I run Ubuntu 18.04 LTS with systemD and with Budgie Desktop installed from onto hard disk as daily driver. The live cd of Solus hangs in trying to start the display manager in trying to boot in live session so I cannot install Solus using this computer !
I have used debootstrap to create my customized Ubuntu 18.04 squashfs root filesystem for to copy it onto Slax disk as a rootfs.sb module onto an ext4 filesystem ( for to use Slax persistent changes); the init sofware here is systemD .
I want to run newer, bleeding edge software, (Budgie desktop) so I've chose to run Ubuntu instead of Devuan GNU/Linux.
22 • Deepin on Ubuntu base - memory usage at 650MB! (by OstroL on 2018-06-18 09:02:35 GMT from Poland)
If you'd install the deepin ppa from launchpad on Ubuntu base, you'd get a nice DE with low memory footprint. You can see an interesting post and a screenshot here, https://bbs.deepin.org/forum.php?mod=viewthread&tid=158378&extra=page%3D1
It says, it is 650MB at idle!
That is less than memory Deepin 15.6 uses at idle, which is >1.1GB.
23 • systemd is not just an init system anymore (by Mathew on 2018-06-18 09:09:17 GMT from Canada)
the problem i have with systemd is simply it is not just an init software anymore.
I accumulates multiple functionalities into one monolithic bunch of code (sometimes very buggy, proven. just crawl their issues on github).
Why should my init software provide a DNS resolver? (and do it badly?)
Why should my init software interfere with linux basics like username handling? (https://github.com/systemd/systemd/issues/6259)
Just have a look here and make up your own view: http://without-systemd.org/wiki/index.php/Arguments_against_systemd#Absurd_bugs_and_responses
24 • In Praise of Runit, The systemd Dilemma, and The Discovery of Other Init Systems (by win8linux on 2018-06-18 09:15:59 GMT from Philippines)
I personally wish that more distributions would adopt runit as their init system. It's like systemd, but much more minimal. It's quite straightforward to use, doesn't use binary logs, boots and shutdowns very quickly, is compatible with SysV init scripts, and is portable to any POSIX-compliant system.
If only Ubuntu et al. used it, we'd have many of the init-related benifits of systemd without the other cruft. I know that the various components of systemd can be compiled seperately. But when the expected behavior of a distro using said init system is to have the same features available as with others utilizing it as well (read: everything in the systemd repo), it becomes somewhat heavy in comparison to the other entrants.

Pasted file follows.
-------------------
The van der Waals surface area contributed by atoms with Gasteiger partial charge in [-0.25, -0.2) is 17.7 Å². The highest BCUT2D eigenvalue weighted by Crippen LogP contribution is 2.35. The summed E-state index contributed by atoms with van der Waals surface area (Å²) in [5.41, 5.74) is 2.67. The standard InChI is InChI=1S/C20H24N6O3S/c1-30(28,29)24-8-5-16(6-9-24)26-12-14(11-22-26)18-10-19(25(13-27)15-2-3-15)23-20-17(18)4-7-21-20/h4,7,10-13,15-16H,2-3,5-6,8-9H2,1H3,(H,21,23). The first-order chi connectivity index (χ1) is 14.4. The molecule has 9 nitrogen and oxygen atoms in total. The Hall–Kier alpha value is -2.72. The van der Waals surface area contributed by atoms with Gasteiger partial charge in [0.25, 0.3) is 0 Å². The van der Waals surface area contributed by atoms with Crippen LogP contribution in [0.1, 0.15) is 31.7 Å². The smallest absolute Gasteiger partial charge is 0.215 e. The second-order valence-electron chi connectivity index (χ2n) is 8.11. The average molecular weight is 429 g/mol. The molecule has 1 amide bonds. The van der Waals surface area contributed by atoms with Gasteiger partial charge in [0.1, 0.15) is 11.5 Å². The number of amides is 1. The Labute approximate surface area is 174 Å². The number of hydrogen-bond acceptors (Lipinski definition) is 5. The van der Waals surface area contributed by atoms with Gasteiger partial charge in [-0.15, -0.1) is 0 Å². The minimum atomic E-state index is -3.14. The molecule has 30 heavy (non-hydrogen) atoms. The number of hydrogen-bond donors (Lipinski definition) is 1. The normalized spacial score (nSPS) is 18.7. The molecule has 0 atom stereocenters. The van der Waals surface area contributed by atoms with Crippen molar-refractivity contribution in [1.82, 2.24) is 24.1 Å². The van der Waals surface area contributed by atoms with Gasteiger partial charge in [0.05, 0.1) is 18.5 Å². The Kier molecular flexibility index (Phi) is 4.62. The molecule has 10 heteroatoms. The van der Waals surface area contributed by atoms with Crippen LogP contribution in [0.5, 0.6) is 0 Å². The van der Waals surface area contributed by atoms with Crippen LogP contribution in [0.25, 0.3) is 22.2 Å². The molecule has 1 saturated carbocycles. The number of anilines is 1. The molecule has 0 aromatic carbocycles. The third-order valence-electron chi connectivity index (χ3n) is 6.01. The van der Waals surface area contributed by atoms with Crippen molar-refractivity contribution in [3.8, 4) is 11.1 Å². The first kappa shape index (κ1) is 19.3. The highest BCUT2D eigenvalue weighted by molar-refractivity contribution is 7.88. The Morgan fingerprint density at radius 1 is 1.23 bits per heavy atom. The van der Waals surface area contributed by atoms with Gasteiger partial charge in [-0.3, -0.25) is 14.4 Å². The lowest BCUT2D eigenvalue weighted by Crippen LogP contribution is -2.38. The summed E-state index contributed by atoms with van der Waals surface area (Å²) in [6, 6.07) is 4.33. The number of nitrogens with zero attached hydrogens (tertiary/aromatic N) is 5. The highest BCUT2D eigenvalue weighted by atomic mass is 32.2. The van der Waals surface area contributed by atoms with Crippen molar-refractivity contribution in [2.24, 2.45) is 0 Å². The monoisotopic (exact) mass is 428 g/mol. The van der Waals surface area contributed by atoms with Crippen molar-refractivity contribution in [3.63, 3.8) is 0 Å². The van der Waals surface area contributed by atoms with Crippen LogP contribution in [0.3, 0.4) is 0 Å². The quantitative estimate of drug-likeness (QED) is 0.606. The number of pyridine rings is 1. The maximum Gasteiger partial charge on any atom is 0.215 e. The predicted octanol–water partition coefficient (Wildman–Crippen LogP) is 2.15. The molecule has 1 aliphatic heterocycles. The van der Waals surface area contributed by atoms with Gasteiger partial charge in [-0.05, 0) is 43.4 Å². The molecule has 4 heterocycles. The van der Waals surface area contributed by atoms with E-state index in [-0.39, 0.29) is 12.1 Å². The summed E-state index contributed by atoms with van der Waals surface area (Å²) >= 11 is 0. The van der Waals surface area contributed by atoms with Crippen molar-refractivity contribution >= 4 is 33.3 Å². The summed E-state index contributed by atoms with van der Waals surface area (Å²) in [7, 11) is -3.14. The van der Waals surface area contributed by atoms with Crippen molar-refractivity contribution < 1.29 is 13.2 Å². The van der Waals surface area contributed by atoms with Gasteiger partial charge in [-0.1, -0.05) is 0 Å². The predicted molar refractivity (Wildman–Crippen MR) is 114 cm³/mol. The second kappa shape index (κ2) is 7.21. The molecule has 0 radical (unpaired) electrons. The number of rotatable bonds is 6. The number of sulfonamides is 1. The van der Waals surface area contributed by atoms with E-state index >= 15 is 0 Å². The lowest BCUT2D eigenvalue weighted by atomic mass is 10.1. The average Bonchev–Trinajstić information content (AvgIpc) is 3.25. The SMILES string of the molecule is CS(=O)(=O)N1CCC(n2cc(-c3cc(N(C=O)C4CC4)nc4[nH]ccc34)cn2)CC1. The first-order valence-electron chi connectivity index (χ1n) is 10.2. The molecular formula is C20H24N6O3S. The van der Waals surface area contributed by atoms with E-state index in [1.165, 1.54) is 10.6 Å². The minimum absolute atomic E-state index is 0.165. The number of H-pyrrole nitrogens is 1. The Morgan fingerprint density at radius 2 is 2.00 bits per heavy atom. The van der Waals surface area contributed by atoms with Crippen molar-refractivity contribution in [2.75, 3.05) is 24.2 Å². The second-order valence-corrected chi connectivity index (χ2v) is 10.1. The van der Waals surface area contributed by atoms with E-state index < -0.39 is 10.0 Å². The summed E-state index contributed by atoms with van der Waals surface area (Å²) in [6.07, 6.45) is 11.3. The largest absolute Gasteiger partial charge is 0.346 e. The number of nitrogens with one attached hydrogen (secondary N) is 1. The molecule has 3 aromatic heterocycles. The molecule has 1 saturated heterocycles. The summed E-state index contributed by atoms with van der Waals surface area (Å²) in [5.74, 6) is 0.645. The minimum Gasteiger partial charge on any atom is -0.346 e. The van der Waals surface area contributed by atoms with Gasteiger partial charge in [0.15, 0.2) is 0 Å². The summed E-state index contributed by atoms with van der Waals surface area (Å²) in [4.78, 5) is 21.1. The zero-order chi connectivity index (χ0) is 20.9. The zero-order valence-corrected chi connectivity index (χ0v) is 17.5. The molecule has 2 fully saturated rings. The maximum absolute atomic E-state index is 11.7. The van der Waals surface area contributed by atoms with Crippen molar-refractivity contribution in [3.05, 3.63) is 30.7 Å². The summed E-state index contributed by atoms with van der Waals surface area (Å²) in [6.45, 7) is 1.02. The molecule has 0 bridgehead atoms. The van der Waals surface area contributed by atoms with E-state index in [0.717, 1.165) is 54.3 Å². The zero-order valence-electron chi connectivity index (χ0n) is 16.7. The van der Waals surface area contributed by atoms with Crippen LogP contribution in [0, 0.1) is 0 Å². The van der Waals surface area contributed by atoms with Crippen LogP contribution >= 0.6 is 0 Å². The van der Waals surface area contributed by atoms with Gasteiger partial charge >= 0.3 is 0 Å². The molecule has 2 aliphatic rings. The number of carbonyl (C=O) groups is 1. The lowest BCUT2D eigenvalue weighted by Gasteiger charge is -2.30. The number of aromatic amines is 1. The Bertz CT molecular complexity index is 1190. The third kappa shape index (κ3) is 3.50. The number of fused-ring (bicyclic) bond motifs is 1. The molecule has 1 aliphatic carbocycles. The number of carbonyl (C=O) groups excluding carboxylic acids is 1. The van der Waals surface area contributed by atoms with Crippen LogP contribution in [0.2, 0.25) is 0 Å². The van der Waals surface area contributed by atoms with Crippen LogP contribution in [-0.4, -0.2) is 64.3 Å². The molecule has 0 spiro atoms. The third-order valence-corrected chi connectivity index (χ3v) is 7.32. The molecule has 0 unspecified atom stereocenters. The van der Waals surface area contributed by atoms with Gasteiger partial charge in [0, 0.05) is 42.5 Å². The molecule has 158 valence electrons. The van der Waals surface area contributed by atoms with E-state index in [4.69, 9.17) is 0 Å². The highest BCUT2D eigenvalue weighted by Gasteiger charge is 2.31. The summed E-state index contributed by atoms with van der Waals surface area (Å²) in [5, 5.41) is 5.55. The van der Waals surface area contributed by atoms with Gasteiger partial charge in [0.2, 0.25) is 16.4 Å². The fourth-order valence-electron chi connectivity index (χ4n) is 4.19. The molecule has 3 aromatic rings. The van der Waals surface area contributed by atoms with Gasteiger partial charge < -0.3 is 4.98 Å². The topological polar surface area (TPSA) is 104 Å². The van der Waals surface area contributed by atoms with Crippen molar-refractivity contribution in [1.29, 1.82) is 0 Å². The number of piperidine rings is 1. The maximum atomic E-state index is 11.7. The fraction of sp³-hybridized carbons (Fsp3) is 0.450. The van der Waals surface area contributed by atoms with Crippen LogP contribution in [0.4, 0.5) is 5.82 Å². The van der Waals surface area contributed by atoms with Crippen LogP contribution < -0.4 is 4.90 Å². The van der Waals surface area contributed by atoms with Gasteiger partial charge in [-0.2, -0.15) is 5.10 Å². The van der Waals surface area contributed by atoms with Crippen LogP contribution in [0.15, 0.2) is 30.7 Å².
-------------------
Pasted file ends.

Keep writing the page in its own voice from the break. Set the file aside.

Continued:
This week's poll was quite good, in my opinion. Not only is it a way to generate more discussion around init systems, but it may also have helped others discover that there are more init solutions beyond systemd, Upstart, SysV, and OpenRC. I didn't know about nosh and s6 init beforehand and now I'm interested to learn more about them out of curiosity.
P.S. Does anyone here know more details about nosh init? Some light research turned up some dead links such as the one I found on Hacker News: http://homepage.ntlworld.com/jonathan.deboynepollard/Softwares/nosh.html
25 • Void Linux and runit (by mcg on 2018-06-18 09:41:57 GMT from Finland)
Void LInux and runit. Nothing more.
26 • screen resolutions (by Tim Dowd on 2018-06-18 10:00:01 GMT from United States)
My best guess at your resolution problem is that you're missing a piece of firmware for your graphics card. As Jesse pointed out in the review of openSuse, it doesn't include non-free software by default. I had a similar problem on Debian a few years back, similar to this one
I never was able to get it resolved- I was short on time that year so I switched to Mint and Ubuntu which ship non-free software. They worked fine.
27 • init systems (by Romane on 2018-06-18 10:07:19 GMT from Australia)
Honestly, I fail to see, and have always failed to see, what the kerfuffle is about init systems. I honestly do not care what init system my distro uses - if it works, what else really matters. Truth be told - nothing!!. Init systems is one of the things I ignore about whatever distro I choose to run.
Really, it is just another version of "Windows is better than Mac is better than Linux" garbage.
Let the boffins, who devote their time, effort and energy into voluntarily keeping our systems running, and too often under-appreciated, work out what init system they prefer to work and develop with. They are doing a damn fine job on *all* the init systems to make sure they do just that - work.
28 • Voted for SysV init (by TuxRaider on 2018-06-18 10:14:34 GMT from United States)
my all time favorite init system is Slackware's BSD style scripts in /etc/rc.d, but the old SysV style init is good too, i like them because they are human readable shell scripts that can be edited with any text editor,